Warren Buffett is one of the most successful investors of all time. His long-term and value-oriented approach has delivered astronomical returns over time. Investors in his company, Berkshire Hathaway, have witnessed the stock price of A-class shares increase by a factor of over 1,000 during his tenure.
The Oracle of Omaha, as he is affectionately known, has dabbled in TSX stocks during his career. Currently, he (or more accurately, Berkshire Hathaway) only owns two. However, this does not necessarily mean that these two stocks are good investments at this point in time. Let’s take a deeper dive into Berkshire Hathaway’s two Canadian holdings.
Suncor Energy (TSX:SU)(NYSE:SU) is one of the largest operators in Canada’s oil sands. The company is an integrated energy company as well, meaning that it has refining and retail assets in addition to production assets inside and outside of Canada. This makes Suncor far less dependent on the price of oil than pure-play upstream oil companies.
Suncor has struggled since 2019, when the current oil bear market effectively began. Investors may forget, but there were already a number of problems facing the energy industry before the pandemic. Oversupply plagued the energy sector in 2019 and West Texas Intermediate (WTI) prices remained between $50 and $60 per barrel for most of that year.
On the back of these issues, the pandemic has wreaked havoc on the global energy industry, and the Canadian market was not spared.
Suncor recently cut the dividend 55% as a result of collapsing oil prices. The company still pays an annual dividend that yields almost 4%. However, it is unclear if the company will be forced to cut the dividend again if oil prices fall toward the $30 per-barrel range and remain there in 2021 and beyond.
Many, including myself, were hopeful that the sharp rise of oil from approximately -$40 per barrel in April to $40 per barrel in August would have resulted in a sharp bounce in the share prices of energy companies. That has not happened.
While Suncor is a well-run company, the sector as a whole may take years before it is in favour with investors again. However, at current prices, Suncor appears quite cheap.
Restaurant Brands International
Restaurant Brands International (TSX:QSR)(NYSE:QSR) (“RBI”) is the Canadian-headquartered parent company of Burger King, Tim Hortons, and Popeyes. Buffett’s journey with RBI began in 2014 when Berkshire Hathaway teamed up with 3G Capital to merge Burger King and Tim Hortons to form what is now RBI. Popeyes was added to the roster in 2017, after being acquired by RBI.
Popeyes has been the shining star of RBI’s portfolio lately. The chain’s new chicken sandwich has taken the world by storm. RBI has seen explosive same-store sales growth from Popeyes, which has been primarily attributed to the success of the new chicken sandwich. The chicken sandwich has yet to enter all markets, and thus there is still significant potential for this all-star product.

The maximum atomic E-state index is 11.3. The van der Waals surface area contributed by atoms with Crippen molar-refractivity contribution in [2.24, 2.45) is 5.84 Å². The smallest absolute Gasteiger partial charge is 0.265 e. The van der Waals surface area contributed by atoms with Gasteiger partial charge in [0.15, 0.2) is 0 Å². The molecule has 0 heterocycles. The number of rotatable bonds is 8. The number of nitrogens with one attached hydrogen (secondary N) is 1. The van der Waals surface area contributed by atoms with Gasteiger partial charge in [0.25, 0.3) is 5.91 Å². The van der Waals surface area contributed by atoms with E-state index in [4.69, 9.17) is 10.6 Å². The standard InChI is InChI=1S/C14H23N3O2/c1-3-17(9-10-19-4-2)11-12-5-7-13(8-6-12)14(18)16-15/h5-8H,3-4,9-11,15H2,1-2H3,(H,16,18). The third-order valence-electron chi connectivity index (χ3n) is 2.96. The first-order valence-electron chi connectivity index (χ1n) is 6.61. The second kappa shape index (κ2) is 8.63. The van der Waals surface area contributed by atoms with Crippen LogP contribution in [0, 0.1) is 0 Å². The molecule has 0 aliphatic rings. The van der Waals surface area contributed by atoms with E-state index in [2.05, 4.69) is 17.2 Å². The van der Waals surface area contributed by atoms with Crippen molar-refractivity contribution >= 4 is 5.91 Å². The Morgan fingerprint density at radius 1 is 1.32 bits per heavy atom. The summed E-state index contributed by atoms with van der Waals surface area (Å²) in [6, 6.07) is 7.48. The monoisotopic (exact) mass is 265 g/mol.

However, there are several challenges that RBI still faces because of changing consumer trends related to the pandemic. For example, with many people still working from home, breakfast-focussed fast-food chains have suffered. This trend has hurt Tim Hortons and will continue to be a headwind going forward.
RBI is still trading below pre-pandemic levels. Additionally, the dividend yield on the stock is almost 4%. This could make it a good buy for long-term value investors or dividend investors at these levels.
A continued re-opening of the economy and return to physical offices in the second half of 2020 could also provide a boost. However, it will likely take some time before RBI is able to put current challenges behind it.
Both stocks currently present attractive entry points for long-term and value-oriented investors. Perhaps unsurprisingly, this is essentially Buffett’s investing style. However, Buffett’s investing style may not be suitable for everyone.
If you, like Buffett, are willing to take a long-term view, these stocks are interesting at current prices. However, there are numerous uncertainties facing both companies that short-term and medium-term investors may be uncomfortable with.
If growth stocks are more your thing...
One little-known Canadian IPO has doubled in value in a matter of months, and renowned Canadian stock picker Iain Butler sees a potential millionaire-maker in waiting...
Because he thinks this fast-growing company looks a lot like Shopify, a stock Iain officially recommended 3 years ago - before it skyrocketed by 1,211%!
Iain and his team just published a detailed report on this tiny TSX stock. Find out how you can access the NEXT Shopify today!
The Motley Fool owns shares of and recommends Berkshire Hathaway (B shares). The Motley Fool recommends RESTAURANT BRANDS INTERNATIONAL INC and recommends the following options: long January 2021 $200 calls on Berkshire Hathaway (B shares), short January 2021 $200 puts on Berkshire Hathaway (B shares), and short September 2020 $200 calls on Berkshire Hathaway (B shares). Fool contributor Kyle Walton has no position in the companies mentioned.